Glenville High football coach reacts to Penn State punishment - Cleveland 19 News Cleveland, OH

Glenville High football coach reacts to Penn State punishment

The NCAA pretty much took the air out of the football for Penn State state Monday, pummeling the school with penalties for not doing more to stop Jerry Sandusky's sexual abuse of children.

They slapped the school with a $60 million fine, banned the team from playing in postseason bowls for four years, stripped them of some scholarships and erased every Nittany Lion Football win from 1998 through 2011.

Penn State football players will be allowed to transfer to other colleges to play, without the normal penalties. 19 Action News spoke to a high school coach about what advice he'll give to his players.

Ted Ginn Sr. is no stranger to football. He's been at Glenville High school for 36 years, the head coach for 15 years, and in that time he's won city championships and has taken the team to the state playoffs. Over the years at least a dozen of his players have been recruited to the Penn State Football Program but decided to go elsewhere. The popular coach says if one of his players wanted to go to Penn State now, in light of the scandal, he wouldn't try to stop them.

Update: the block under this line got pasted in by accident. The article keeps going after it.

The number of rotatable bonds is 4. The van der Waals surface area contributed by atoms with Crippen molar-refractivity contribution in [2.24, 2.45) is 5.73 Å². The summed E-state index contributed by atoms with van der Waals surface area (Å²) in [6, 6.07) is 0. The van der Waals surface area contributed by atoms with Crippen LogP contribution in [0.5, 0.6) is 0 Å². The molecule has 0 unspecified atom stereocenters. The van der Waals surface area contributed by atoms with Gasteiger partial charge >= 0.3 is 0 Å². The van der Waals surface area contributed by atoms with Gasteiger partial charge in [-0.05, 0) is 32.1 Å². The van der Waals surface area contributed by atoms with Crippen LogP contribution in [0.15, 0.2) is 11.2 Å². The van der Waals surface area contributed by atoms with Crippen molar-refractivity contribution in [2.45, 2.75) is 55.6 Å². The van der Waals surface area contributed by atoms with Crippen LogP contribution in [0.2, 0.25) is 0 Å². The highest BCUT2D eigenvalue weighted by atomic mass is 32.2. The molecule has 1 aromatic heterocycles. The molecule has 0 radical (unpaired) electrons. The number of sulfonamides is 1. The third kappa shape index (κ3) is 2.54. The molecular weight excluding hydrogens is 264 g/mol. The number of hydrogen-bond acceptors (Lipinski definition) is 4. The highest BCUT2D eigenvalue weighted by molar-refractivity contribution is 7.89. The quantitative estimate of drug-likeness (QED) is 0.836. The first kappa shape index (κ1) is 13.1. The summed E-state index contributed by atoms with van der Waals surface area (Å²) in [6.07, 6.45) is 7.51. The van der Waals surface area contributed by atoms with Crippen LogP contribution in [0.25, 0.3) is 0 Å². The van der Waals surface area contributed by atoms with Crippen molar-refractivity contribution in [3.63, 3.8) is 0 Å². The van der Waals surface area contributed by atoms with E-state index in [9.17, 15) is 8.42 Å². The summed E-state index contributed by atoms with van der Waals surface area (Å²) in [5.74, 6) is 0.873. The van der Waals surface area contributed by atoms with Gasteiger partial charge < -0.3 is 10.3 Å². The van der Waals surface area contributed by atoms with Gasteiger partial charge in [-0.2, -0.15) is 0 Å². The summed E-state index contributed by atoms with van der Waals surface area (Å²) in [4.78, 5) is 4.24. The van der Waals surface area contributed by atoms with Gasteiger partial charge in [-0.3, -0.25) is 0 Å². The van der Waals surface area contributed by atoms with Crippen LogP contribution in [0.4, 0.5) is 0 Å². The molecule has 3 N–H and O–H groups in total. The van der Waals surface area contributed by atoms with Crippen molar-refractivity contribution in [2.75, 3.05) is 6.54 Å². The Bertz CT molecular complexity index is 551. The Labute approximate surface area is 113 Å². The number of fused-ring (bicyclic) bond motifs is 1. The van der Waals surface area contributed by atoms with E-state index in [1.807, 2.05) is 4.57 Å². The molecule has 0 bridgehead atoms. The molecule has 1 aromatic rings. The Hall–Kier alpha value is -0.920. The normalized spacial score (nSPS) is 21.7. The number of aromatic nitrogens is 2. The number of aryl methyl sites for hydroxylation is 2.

"I would continue to support that that's a place of higher learning and that's what we're in the business for our kids to be educated. That doesn't bother me at all," said Ted Ginn Sr.

Like everyone Ginn is bothered by the cover-up and the victims.

"That's just unfortunate whatever happened there happened," said Ted Ginn Sr.

Some parents we talked to tell us ultimately it would be up to their kid if he wanted to play for the university.

"That final decision would be left up to him. He has to live with that decision for four years not dad," said Ronnie Bryant.

As for Ginn he says it's more than just football. It's about teaching kids morals and values on and off the field and making decisions that would better their future.

"If Penn State is the place they choose I think that's an opportunity for them and they should take it," said Ted Ginn Sr.

 

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